CLIMB Wyoming, a non-profit organizational, trains and places low-income single mothers in careers that allow them to successfully support their families. CLIMB Wyoming?s research-based model is based on more than 25 years of successfully helping single mothers achieve and maintain self-sufficiency.
The model was developed in Cheyenne in 1986 for, single mothers ages 16?21 under the name of the Fleming Young Parent Program. Recognizing this successful paradigm and the need to reach more single mothers, Wyoming community partners collaborated to aggressively expand the Young Parent Program model to serve low-income single mothers of all ages across the state.
Nearly half of Wyoming families living in poverty are headed by single mothers (U.S. Census Bureau, 2010)
43% of single mothers in Wyoming, and their children, lived in poverty in 2012 (National Women?s Law Center, 2012)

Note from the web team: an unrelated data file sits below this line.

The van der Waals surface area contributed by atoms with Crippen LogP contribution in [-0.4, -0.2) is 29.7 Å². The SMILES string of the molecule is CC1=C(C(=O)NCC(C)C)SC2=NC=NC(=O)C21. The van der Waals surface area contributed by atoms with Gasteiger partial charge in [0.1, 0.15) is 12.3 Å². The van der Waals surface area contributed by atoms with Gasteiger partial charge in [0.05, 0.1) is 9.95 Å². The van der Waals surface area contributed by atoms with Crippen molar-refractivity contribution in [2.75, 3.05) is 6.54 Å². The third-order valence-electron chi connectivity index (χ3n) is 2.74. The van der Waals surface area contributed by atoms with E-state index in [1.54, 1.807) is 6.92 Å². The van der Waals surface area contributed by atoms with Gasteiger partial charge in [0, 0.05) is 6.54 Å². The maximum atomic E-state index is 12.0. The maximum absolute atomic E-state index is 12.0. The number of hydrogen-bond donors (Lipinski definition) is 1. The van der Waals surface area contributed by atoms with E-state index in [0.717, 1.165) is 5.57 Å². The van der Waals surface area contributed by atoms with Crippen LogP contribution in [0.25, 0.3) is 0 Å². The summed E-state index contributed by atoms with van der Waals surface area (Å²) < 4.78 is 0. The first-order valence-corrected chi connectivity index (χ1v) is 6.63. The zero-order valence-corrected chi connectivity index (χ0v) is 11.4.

CLIMB adheres to the Federal Poverty Guidelines in qualifying single mothers for our program. On
average, 45% of CLIMB participants are employed in low-wage jobs, and 55% are unemployed when
they start the CLIMB program. The average annual wage of incoming CLIMB participants that are
employed is $12,000.
CLIMB moves Wyoming families off of government assistance:
Participant use of public healthcare decreases from 32% at intake to 11% two years after program completion
Participant use of SNAP (food stamps) decreases from 50% to 31% two years after program completion
CLIMB graduates decrease use of foster care, public child care and become taxpayers in their new careers